One of the perks of having a friend working abroad for PeacePlayers International is the excuse to take vacation to the far side of the world. Having a friend working for PeacePlayers International in the World Cup host country should only make it easier to visit. However, South Africa is a long (15 hours of flying from New York or Washington DC) and expensive journey that takes a lot of planning. Luckily, I had one friend who was able to make the commitment and give three weeks of his time volunteering as a coaching consultant with PeacePlayers International – South Africa: Scott Mooney.
Scott and I have been friends our entire lives. Since childhood, we have spent countless hours together on the court, from childhood basketball camps to high school varsity basketball and both of us have a strong passion for sports. Scott has also chosen to make sports an integral part of his life by founding his own Volleyball apparel company (www.tantrumvolleyball.com), coaching high school varsity and Junior Olympic boys and girls volleyball, and assisting at the collegiate level for the University of Pennsylvania women’s volleyball team. With nearly 10 years of coaching experience, Scott will add invaluable insight to the PPI-SA basketball team over his three week stay.
I interviewed Scott not long after he arrived to get a fresh perspective on PeacePlayers International’s work in South Africa.
PeacePlayers International: What made you interested in taking time off of work to come to South Africa and help out PeacePlayers International?
PPI: How would you compare the basketball in South Africa to basketball in the US? And the style of play?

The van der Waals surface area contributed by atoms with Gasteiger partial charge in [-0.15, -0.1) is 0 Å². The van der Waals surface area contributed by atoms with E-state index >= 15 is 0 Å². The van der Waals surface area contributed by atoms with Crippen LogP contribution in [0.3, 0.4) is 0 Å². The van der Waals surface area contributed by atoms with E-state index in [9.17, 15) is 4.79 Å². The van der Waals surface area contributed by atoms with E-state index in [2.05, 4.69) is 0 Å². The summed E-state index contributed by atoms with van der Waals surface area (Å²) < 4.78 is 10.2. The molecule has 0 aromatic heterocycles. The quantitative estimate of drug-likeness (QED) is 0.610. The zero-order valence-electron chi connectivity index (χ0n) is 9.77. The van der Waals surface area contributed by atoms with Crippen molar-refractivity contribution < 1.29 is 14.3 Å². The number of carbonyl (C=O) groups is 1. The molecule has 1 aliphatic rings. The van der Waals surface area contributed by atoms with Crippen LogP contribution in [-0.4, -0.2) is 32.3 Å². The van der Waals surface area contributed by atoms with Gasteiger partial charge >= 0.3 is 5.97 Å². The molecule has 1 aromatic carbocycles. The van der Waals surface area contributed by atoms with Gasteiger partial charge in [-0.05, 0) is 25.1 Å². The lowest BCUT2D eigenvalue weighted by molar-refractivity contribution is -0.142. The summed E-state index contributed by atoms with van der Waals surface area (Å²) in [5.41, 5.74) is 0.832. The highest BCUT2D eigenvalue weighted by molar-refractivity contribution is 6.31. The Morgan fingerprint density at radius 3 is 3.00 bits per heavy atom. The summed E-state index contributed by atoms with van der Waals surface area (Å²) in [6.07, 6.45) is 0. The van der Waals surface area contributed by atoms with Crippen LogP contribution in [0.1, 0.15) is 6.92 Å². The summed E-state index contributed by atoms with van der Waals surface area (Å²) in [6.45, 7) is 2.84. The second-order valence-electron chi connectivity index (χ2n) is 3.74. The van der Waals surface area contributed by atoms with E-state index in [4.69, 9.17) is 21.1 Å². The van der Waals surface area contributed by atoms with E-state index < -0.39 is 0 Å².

SM: The game is definitely played at a faster pace here. There is a lot of running up and down the court instead of setting up plays and working the ball around on offense (much like Americans play soccer). I was impressed by the overall play, especially on defense, and I know the strategic elements will come along as the kids get more exposure to the sport.
PPI: What has been your most interesting experience so far?
SM: Heading out to the townships to play basketball with Claire was eye-opening. I couldn’t believe how enthusiastic the kids were in the face of some pretty terrible court conditions compared to what I played on when I grew up. Broken glass everywhere and some random bricks on the court. A few kids didn’t even wear shoes. Didn’t phase them at all. They just laced up the sneakers (or didn’t) and went at it like, “No big deal.” Awesome.
PPI: What lessons of being a coach can be passed on despite the differences between basketball and volleyball?
SM: I think coaching is pretty universal. The object of the game may change, but you are always trying to foster an environment of self-improvement and teamwork. In practice, we try to keep things fast and focused to maximize the number of repetitions a player has and replicate game situations. During games, it’s time for a coach to encourage and motivate his players. Most of all, keep things fun and challenging. It’s amazing what kids can do if you empower them to play with confidence.
PPI: As a coach, how have you seen sports positively impact players’ lives?
SM: We really try to instill a sense of self-confidence and discipline in our players that I think helps them outside the gym as well. I have had a few players write to me and say that they want to be coaches one day. That’s always extremely rewarding. We’ve also had a few players from our teams go on to play volleyball in college and it’s a thrill to watch them play at that level. Overall, it’s just great to see them develop lasting friendships and share a love for sport.
PPI: Finally, you extended your trip to catch a few World Cups games. What are you most excited for and who will win it all?
SM: Tough question. USA? Wishful thinking, but I’m an unapologetic homer when it comes to sports. If things don’t work out for the Americans, I’d like Bafana Bafana to come out on top. Gotta pull for the home team!